When the Clovis Fire Department shifted its dispatch system to the Fresno County emergency communications center in southeast Fresno, the department expected to save money and provide better service.
But Clovis fire union leaders say the department has not met goals set in its contract with the county.
Earlier this year, the city signed a one-year agreement with the Fresno County Emergency Medical Services Department as a trial run to examine whether the county agency could provide better service than the city's existing fire dispatch system.
At a meeting Monday night, Clovis City Council members were issued an update on the first four months using the county fire dispatching services.
During that time, the level of service, union leaders say, is not what city residents have come to expect from their department.
And, a recommendation from Dan Lynch, the county EMS director, may further reduce service to residents, they say.
Lynch recommended that firefighters not be dispatched to "Priority 3" medical calls, which are for non-life-threatening, but urgent issues. For those calls, an ambulance with upgraded life support capabilities would be dispatched.
"Firefighters going to nonemergency calls may make them unavailable to go to the more life-threatening calls like a heart attack," Lynch said. "If they have their fire department responding to non-emergency calls, that's a tremendous benefit to the residents, but we don't feel it's the best use of resources."
But Randy Finfrock, Clovis Firefighters' Association president, said firefighters frequently discover when they arrive that a "Priority 3" call should have been labeled a higher priority.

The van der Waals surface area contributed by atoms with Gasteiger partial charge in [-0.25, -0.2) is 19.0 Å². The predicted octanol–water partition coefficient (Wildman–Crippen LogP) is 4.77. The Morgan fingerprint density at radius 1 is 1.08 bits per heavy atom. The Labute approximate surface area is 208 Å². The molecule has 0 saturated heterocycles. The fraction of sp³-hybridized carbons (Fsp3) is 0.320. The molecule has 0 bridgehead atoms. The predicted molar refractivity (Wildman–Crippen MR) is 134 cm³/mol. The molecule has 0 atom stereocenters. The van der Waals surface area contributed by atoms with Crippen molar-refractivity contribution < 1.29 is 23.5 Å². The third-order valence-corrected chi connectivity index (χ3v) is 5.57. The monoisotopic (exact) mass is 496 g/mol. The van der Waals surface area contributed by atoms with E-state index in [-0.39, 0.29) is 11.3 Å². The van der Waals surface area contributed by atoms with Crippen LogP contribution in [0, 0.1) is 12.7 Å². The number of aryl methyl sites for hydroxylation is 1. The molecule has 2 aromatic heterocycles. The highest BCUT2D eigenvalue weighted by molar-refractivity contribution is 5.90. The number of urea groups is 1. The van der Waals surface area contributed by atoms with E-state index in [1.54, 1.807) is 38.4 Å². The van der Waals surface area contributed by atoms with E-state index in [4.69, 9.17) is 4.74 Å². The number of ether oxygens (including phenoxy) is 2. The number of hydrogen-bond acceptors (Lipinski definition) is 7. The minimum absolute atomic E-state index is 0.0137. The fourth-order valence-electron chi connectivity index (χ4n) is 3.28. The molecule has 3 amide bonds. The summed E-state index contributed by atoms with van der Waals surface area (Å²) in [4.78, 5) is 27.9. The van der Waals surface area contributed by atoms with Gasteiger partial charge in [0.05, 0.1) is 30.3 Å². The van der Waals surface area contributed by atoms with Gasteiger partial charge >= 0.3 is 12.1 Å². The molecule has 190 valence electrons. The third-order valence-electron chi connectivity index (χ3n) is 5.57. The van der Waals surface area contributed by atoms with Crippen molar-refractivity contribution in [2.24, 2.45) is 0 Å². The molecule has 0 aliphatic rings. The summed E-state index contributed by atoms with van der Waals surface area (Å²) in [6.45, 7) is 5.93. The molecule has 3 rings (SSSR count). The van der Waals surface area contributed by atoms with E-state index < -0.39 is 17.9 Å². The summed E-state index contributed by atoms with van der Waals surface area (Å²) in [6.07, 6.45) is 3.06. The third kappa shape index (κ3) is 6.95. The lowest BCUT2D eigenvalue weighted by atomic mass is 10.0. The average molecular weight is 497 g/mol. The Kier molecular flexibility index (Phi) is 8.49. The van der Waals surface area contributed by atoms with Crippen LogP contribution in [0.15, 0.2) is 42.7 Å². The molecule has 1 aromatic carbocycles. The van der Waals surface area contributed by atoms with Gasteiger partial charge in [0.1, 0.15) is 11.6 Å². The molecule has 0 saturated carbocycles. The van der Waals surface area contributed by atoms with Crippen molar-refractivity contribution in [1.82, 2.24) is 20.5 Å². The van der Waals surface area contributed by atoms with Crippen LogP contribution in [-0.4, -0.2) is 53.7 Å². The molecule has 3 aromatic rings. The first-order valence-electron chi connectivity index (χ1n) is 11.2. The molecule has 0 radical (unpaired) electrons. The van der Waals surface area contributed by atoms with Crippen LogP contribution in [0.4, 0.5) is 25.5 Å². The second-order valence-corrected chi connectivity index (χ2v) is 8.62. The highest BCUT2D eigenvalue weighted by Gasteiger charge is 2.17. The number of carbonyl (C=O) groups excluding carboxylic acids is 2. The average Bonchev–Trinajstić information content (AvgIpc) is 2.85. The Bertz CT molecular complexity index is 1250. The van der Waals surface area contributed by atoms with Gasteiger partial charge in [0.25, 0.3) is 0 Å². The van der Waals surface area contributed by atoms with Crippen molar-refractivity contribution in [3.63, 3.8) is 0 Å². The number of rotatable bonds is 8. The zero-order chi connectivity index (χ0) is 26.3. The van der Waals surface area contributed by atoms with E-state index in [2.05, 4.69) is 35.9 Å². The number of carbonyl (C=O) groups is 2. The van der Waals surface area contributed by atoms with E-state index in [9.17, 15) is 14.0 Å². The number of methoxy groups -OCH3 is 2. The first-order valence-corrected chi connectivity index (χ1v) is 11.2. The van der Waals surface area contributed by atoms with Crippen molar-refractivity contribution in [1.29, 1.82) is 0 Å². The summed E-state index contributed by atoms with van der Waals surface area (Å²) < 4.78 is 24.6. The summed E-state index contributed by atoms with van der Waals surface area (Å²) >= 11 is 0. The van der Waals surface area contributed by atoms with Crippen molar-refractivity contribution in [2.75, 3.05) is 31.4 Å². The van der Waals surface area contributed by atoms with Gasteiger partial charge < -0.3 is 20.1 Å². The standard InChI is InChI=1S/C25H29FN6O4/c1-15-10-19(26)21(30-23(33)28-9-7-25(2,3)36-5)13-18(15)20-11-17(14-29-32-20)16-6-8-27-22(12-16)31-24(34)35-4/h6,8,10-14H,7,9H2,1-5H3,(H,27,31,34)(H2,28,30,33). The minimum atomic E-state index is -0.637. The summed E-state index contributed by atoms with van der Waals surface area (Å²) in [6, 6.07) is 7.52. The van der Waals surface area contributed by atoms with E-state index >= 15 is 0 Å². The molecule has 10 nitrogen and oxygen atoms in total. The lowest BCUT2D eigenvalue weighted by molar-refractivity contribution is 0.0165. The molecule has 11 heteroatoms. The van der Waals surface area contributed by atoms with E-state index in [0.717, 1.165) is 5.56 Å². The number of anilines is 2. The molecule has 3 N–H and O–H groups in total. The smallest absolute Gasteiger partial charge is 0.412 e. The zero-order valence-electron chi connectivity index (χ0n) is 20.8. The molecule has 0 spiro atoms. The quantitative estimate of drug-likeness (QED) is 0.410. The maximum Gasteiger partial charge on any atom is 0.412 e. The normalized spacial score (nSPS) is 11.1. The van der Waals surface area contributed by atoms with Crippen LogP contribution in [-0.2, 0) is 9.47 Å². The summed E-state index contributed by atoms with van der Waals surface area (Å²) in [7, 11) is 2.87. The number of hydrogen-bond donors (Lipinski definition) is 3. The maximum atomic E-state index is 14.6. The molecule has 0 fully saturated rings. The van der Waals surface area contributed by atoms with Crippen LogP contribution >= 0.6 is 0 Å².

The city is conducting a study about whether it loses time in getting to higher priority calls by reporting to "Priority 3" calls.
By comparison, the Fresno Fire Department does not respond to "Priority 3" or "Priority 2" calls, which require lights and sirens for what are presumed to be emergency conditions, said Ken Shockley, a Fresno Fire Department spokesman.
In addition, the county dispatch system is not meeting the standards set in the contract to process 90% of fire calls within 60 seconds. Only 58% of calls are processed in 60 seconds or fewer and it takes 140 seconds or fewer for 90% of the calls to be processed, Clovis Chief Mark Aston said.
Nevertheless, he said customer satisfaction is at similar levels of what it was before the dispatch change.
The council will hear another update on the issue early next year and may choose to revert to a city-run fire department dispatch system or contract with another agency. Either way, it's expected to be more costly than the county program, Aston said.